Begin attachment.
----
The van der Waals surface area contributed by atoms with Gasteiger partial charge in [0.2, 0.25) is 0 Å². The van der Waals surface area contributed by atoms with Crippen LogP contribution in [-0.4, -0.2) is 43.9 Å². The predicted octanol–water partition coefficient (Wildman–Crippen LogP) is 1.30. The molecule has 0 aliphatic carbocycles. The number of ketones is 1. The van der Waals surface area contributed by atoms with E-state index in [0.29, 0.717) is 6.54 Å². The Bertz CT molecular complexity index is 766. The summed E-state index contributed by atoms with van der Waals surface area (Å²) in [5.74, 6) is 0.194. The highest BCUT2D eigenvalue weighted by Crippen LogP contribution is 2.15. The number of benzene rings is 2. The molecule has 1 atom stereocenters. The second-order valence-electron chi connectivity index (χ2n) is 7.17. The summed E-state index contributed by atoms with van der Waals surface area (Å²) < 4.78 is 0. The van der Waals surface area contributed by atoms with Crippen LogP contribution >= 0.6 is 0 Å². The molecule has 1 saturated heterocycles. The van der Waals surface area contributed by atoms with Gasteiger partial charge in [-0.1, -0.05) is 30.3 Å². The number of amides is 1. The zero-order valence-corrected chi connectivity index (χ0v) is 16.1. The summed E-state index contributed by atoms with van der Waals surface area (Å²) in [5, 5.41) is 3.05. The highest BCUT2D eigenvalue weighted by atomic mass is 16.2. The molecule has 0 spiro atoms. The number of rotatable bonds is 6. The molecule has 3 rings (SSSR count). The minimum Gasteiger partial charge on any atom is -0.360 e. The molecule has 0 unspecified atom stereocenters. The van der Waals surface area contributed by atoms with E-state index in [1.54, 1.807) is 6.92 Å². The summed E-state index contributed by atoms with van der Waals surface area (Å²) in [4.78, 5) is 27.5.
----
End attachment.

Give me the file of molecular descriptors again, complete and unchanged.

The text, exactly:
The van der Waals surface area contributed by atoms with Gasteiger partial charge in [0.2, 0.25) is 0 Å². The van der Waals surface area contributed by atoms with Crippen LogP contribution in [-0.4, -0.2) is 43.9 Å². The predicted octanol–water partition coefficient (Wildman–Crippen LogP) is 1.30. The molecule has 0 aliphatic carbocycles. The number of ketones is 1. The van der Waals surface area contributed by atoms with E-state index in [0.29, 0.717) is 6.54 Å². The Bertz CT molecular complexity index is 766. The summed E-state index contributed by atoms with van der Waals surface area (Å²) in [5.74, 6) is 0.194. The highest BCUT2D eigenvalue weighted by Crippen LogP contribution is 2.15. The number of benzene rings is 2. The molecule has 1 atom stereocenters. The second-order valence-electron chi connectivity index (χ2n) is 7.17. The summed E-state index contributed by atoms with van der Waals surface area (Å²) < 4.78 is 0. The van der Waals surface area contributed by atoms with Crippen LogP contribution >= 0.6 is 0 Å². The molecule has 1 saturated heterocycles. The van der Waals surface area contributed by atoms with Gasteiger partial charge in [-0.1, -0.05) is 30.3 Å². The number of amides is 1. The zero-order valence-corrected chi connectivity index (χ0v) is 16.1. The summed E-state index contributed by atoms with van der Waals surface area (Å²) in [5, 5.41) is 3.05. The highest BCUT2D eigenvalue weighted by atomic mass is 16.2. The molecule has 0 spiro atoms. The number of rotatable bonds is 6. The molecule has 3 rings (SSSR count). The minimum Gasteiger partial charge on any atom is -0.360 e. The molecule has 0 unspecified atom stereocenters. The van der Waals surface area contributed by atoms with E-state index in [1.54, 1.807) is 6.92 Å². The summed E-state index contributed by atoms with van der Waals surface area (Å²) in [4.78, 5) is 27.5.